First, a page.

The animus and anima conflicts raised in the hero by the shapeshifter may be positive or negative — they canhelp ahero or destroy her. In some stories, it’s the task of the hero to figure out which side, positive or negative, sheis dealing with and/or wants to ally herself with. For example, in the X-Men universe, the shapeshifter Mystique (above) is primarily a villain (and like Jaqen, she can mimic other human forms, and is apparently ageless), but she is also the adoptive mother of the hero Rogue, who has a complicated relationship with good and evil because of her.

The Shapeshifter archetype can also be a catalyst for change — Arya transforms from a wandering misfit to a magical assassin under Jaqen’s tutelage. This function of the shapeshifter can be seen in the character of Severus Snape in the Harry Potter series, a professor of Potions who does not literally transform but instead falsely presents himself as an enemy to Harry when his true purpose is to antagonize the young boy in a fashion that prepares him for the battles ahead. The wizard Merlin (a true physical shapeshifter, being a cambion: the child of a mortal woman and an incubus) also serves the same function with Arthur Pendragon, forging him into a man who can withstand the trials and difficulties of kingship.


It’s impossible to know who exactly Jaqen is, or how long he’s been doing what he does. He could be an ancient shapeshifter (the order of the Faceless Men is older than the Doom of Valyria, at least), a self-erased creature so dissipated that it is unafraid (and apparently unaffected) by death. For all we know,a man named “Jaqen” could havedied hundreds of years before, his likeness now ahusk inhabited by an anonymous ghost whose original identityis completely unknown to anyone, perhaps even to itself.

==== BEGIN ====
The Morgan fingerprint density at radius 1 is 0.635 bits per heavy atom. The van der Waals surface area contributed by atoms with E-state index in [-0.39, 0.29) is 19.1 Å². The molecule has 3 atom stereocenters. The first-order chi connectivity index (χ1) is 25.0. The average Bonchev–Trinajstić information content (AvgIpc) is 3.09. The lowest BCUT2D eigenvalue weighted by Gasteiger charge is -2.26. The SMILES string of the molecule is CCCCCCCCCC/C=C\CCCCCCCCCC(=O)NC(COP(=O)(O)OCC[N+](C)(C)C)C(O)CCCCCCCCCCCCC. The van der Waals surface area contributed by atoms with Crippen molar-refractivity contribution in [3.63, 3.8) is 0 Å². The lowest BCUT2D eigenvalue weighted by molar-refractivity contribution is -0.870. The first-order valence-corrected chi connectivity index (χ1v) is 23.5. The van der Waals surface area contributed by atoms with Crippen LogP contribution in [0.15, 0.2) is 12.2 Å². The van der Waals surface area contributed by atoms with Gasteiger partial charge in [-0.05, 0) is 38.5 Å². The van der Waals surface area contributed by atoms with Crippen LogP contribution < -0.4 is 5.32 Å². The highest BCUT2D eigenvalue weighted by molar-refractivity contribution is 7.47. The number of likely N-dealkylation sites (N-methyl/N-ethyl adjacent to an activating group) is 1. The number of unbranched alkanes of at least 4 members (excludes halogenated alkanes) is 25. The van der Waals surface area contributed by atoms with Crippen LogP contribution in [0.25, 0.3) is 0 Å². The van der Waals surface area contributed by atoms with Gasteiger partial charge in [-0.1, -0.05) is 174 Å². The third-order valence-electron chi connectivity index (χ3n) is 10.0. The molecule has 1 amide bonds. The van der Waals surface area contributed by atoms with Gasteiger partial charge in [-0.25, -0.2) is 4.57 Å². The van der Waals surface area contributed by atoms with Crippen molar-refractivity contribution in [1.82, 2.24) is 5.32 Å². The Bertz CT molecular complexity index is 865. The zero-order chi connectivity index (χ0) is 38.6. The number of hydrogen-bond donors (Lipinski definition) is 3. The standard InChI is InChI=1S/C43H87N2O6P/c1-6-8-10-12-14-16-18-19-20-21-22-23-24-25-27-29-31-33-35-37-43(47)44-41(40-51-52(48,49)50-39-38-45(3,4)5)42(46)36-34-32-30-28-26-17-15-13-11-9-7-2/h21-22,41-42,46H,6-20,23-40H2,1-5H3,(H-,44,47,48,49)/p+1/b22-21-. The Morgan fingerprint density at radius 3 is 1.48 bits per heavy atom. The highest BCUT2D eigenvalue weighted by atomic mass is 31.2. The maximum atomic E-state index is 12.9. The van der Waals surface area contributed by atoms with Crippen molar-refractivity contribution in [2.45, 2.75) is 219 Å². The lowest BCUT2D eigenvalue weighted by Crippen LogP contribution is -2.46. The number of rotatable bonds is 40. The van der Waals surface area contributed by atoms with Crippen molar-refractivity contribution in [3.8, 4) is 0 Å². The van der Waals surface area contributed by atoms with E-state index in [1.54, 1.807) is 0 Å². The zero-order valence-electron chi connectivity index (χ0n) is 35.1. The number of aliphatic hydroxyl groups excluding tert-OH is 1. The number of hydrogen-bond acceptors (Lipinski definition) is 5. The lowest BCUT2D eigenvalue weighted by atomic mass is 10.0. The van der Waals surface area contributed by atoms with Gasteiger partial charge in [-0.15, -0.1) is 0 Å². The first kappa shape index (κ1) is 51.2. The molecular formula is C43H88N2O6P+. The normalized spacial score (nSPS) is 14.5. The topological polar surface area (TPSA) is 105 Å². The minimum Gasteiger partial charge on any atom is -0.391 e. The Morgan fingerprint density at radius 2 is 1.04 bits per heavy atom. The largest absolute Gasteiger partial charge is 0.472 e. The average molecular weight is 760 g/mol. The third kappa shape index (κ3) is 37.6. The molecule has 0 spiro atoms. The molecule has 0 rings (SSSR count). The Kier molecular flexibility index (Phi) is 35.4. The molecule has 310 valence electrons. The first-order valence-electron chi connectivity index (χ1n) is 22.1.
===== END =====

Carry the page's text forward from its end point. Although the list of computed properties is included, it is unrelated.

(All quotes by Joseph Campbell are from The Hero with a Thousand Faces unless otherwise noted. All quotes by Christopher Vogler are from The Writer’s Journey unless otherwise noted.)

Jaqen H’ghar as the Shapeshifter: Specifics

House: The Faceless Men Guild, The House of Black and White
Sigil: Iron Coin
Animal: Moulting Snake, Chameleon
Weapon: Assassination
Nemesis: Arya Stark
Sidekick: The Waif
Greatest Love: the Many-Faced God
Greatest strength: Surety of purpose
Greatest Weakness: Intractable religious beliefs
Greatest Mystery: Metamorphosis
Color: Black and White
Tarot Card: Death
Ice Cream: Morgenstern’s Finest Black and White Ice Cream (coconut ash & vanilla)
Future Prospects (Season 7): He’s already dead, so nobody can hurt him.

Other articlesin the ARCHETYPE and HERO’S JOURNEY series:

Hero’s Journey: Jon Snow

Hero’s Journey: Daenerys Targaryen

(Anti) Hero’s Journey: Tyrion Lannister

Alliser Thorne as Archetypal Threshold Guardian

Melisandre as Archetypal Dark Herald

Osha as Archetypal Protector

Jon Snow as Archetypal Hero

Daenerys Targaryen as Archetypal Hero

Hero’s Journey: Bran Stark

Hero’s Journey: Arya Stark

Hero’s Journey Update: Season 6

Qyburn as Archetypal Shadow

Ser Davos as Archetypal Sage

Ser Jorah as the Archetypal Dishonored Knight

Other Myth and Story-related Articles

Dire Wolves: Real and GRRM Imagined

The Happy Relationships on Game of Thrones